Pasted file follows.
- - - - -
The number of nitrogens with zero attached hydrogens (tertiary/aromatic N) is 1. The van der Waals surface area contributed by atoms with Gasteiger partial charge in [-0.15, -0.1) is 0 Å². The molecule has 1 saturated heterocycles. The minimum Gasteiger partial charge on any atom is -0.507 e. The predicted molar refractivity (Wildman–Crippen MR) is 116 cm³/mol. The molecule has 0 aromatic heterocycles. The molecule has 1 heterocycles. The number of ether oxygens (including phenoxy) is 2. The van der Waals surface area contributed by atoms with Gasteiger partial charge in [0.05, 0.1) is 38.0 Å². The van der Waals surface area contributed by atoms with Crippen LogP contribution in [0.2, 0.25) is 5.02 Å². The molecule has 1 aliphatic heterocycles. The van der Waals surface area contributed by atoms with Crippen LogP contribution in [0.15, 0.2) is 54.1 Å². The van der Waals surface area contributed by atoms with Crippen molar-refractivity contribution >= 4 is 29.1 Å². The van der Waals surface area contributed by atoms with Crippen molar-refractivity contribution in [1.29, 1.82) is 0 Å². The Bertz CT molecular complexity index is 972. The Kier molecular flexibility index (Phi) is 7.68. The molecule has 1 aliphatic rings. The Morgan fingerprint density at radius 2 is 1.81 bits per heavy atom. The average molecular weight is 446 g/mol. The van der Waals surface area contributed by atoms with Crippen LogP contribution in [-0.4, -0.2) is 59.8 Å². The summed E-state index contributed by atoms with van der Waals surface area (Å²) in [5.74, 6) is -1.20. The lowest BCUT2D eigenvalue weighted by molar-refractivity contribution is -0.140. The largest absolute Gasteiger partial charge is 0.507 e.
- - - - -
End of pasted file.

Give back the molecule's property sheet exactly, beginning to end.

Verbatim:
The number of nitrogens with zero attached hydrogens (tertiary/aromatic N) is 1. The van der Waals surface area contributed by atoms with Gasteiger partial charge in [-0.15, -0.1) is 0 Å². The molecule has 1 saturated heterocycles. The minimum Gasteiger partial charge on any atom is -0.507 e. The predicted molar refractivity (Wildman–Crippen MR) is 116 cm³/mol. The molecule has 0 aromatic heterocycles. The molecule has 1 heterocycles. The number of ether oxygens (including phenoxy) is 2. The van der Waals surface area contributed by atoms with Gasteiger partial charge in [0.05, 0.1) is 38.0 Å². The van der Waals surface area contributed by atoms with Crippen LogP contribution in [0.2, 0.25) is 5.02 Å². The molecule has 1 aliphatic heterocycles. The van der Waals surface area contributed by atoms with Crippen LogP contribution in [0.15, 0.2) is 54.1 Å². The van der Waals surface area contributed by atoms with Crippen molar-refractivity contribution >= 4 is 29.1 Å². The van der Waals surface area contributed by atoms with Crippen molar-refractivity contribution in [1.29, 1.82) is 0 Å². The Bertz CT molecular complexity index is 972. The Kier molecular flexibility index (Phi) is 7.68. The molecule has 1 aliphatic rings. The Morgan fingerprint density at radius 2 is 1.81 bits per heavy atom. The average molecular weight is 446 g/mol. The van der Waals surface area contributed by atoms with Crippen LogP contribution in [-0.4, -0.2) is 59.8 Å². The summed E-state index contributed by atoms with van der Waals surface area (Å²) in [5.74, 6) is -1.20. The lowest BCUT2D eigenvalue weighted by molar-refractivity contribution is -0.140. The largest absolute Gasteiger partial charge is 0.507 e.